Integration and operation of post-combustion capture system on coal-fired power generation: load following and peak power
Author(s)Brasington, Robert David, S.M. Massachusetts Institute of Technology
Massachusetts Institute of Technology. Technology and Policy Program.
Howard J. Herzog.
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Coal-fired power plants with post combustion capture and sequestration (CCS) systems have a variety of challenges to integrate the steam generation, air quality control, cooling water systems and steam turbine with the capture system. A variety of engineering studies have been completed that cover these aspects when a plant is operating at full load while operating at a 90 percent capture rate. These studies investigate the basic integration of the these systems, the energy penalty and the effect of capital costs; however, none of these studies comprehensively explore the ability of the capture plant and the balance of the integrated system to respond dynamically to changes in load or capture rate. These load changes occur due to a change in demand for electricity in the system, generation by variable, intermittent resources, or if the plant is equipped with the ability to store solvent to implement price arbitrage. The integrated carbon capture system can be broken down into three general modes: full capacity, load following and peak power generation. Each of these modes presents unique challenges to integration with the CCS system. The load following mode requires the ability to accommodate different ramp rates that are reflected in flue gas flow and composition. Operation at partial load will affect the quality of steam sent to the solvent regeneration unit. Depending on the setup of the steam turbine system, at lower loads multiple extractions points may be necessary or an increase of the amount of extraction steam will be required due to the reduction in steam quality. Using Aspen Dynamics, a CO₂ capture system using a monoethanolamine (MEA) absorption process is simulated at various plant loads to determine the overall effects on the efficiency of the CCS unit and the balance of the system. In addition, the dynamic behavior of the CCS unit on power output and emissions is shown to demonstrate that the capability of a coal-fired power plant to load follow is not hindered by the addition of a carbon capture unit. The solvent storage mode can be further broken to two operation modes. The first is peak power production, which occurs when the solvent is capturing CO₂ from the flue gas, but is minimizing or delaying regeneration to a future time through storage. This mode is used to take advantage of peak power prices by maximizing power output of the plant and maintaining a 90 percent capture rate. The regeneration mode entails the solvent being released from the storage tanks and sent to the reboiler column. Solvent storage has been shown in previous studies to have the ability to increase operating profits, but these studies have neglected to incorporate the capital costs associated with this type of operation mode and the operational issues and complexity associated with the large swings in quantities of steam required for the solvent regeneration. By including the capital costs, this study determines that a system with large duration solvent storage is not economically viable given the flexible demands of the system and current electricity price spreads. This thesis presents a framework for considering the flexible operations of a coal-fired power plant with an integrated carbon capture and sequestration system. By exploring the operational limitations of the integrated system and the economic costs, an evaluation is made of the viability of different CCS operational schemes. This study finds that the CCS unit can match the dynamics of the base coal plant and also increase the operational flexibility of the system. The increased capital expenditure to meet peak demand is viable for larger steam turbine configurations in electricity systems with high peak prices and plants with short duration solvent storage.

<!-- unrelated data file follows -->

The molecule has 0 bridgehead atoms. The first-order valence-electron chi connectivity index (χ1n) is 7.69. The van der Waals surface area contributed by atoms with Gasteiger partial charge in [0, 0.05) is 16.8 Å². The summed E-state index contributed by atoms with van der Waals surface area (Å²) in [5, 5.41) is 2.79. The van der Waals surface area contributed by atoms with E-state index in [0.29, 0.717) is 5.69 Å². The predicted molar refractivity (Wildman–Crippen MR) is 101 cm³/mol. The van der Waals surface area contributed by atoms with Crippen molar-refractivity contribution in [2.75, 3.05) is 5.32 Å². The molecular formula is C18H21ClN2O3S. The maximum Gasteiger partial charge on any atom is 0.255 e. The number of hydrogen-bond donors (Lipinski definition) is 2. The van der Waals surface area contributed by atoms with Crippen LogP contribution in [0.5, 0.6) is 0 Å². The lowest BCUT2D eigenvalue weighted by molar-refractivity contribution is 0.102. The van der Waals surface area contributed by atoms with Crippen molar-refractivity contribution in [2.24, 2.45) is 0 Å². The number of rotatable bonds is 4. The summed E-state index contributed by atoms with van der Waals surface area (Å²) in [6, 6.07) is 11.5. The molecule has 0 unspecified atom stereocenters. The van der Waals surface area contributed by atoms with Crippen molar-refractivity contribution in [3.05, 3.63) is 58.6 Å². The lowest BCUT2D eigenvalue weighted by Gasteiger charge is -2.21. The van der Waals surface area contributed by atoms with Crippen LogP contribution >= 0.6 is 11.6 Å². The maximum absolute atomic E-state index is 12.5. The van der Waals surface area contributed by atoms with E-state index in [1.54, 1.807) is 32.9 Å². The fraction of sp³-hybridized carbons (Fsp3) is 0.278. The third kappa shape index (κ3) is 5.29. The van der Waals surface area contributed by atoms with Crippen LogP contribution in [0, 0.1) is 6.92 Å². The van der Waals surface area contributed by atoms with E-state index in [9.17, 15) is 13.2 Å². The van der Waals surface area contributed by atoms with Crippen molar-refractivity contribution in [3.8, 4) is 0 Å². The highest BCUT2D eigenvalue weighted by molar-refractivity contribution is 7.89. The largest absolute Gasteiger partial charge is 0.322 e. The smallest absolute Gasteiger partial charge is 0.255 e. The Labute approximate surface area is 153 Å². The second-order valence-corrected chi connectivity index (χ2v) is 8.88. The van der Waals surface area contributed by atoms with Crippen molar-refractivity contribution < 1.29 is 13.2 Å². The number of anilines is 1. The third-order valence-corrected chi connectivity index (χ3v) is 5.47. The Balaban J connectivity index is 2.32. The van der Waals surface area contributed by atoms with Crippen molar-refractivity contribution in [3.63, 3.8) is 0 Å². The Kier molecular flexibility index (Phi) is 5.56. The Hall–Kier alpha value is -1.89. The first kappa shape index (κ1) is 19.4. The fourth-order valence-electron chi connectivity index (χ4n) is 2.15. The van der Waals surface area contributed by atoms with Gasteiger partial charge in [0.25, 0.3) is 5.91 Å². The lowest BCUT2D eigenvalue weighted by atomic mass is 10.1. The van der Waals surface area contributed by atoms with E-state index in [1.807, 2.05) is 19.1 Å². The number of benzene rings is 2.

Thesis (S.M. in Technology and Policy)-- Massachusetts Institute of Technology, Engineering Systems Division, Technology and Policy Program, 2012.Cataloged from PDF version of thesis.Includes bibliographical references (p. 85-87).
DepartmentMassachusetts Institute of Technology. Engineering Systems Division.; Massachusetts Institute of Technology. Technology and Policy Program.
Massachusetts Institute of Technology
Engineering Systems Division., Technology and Policy Program.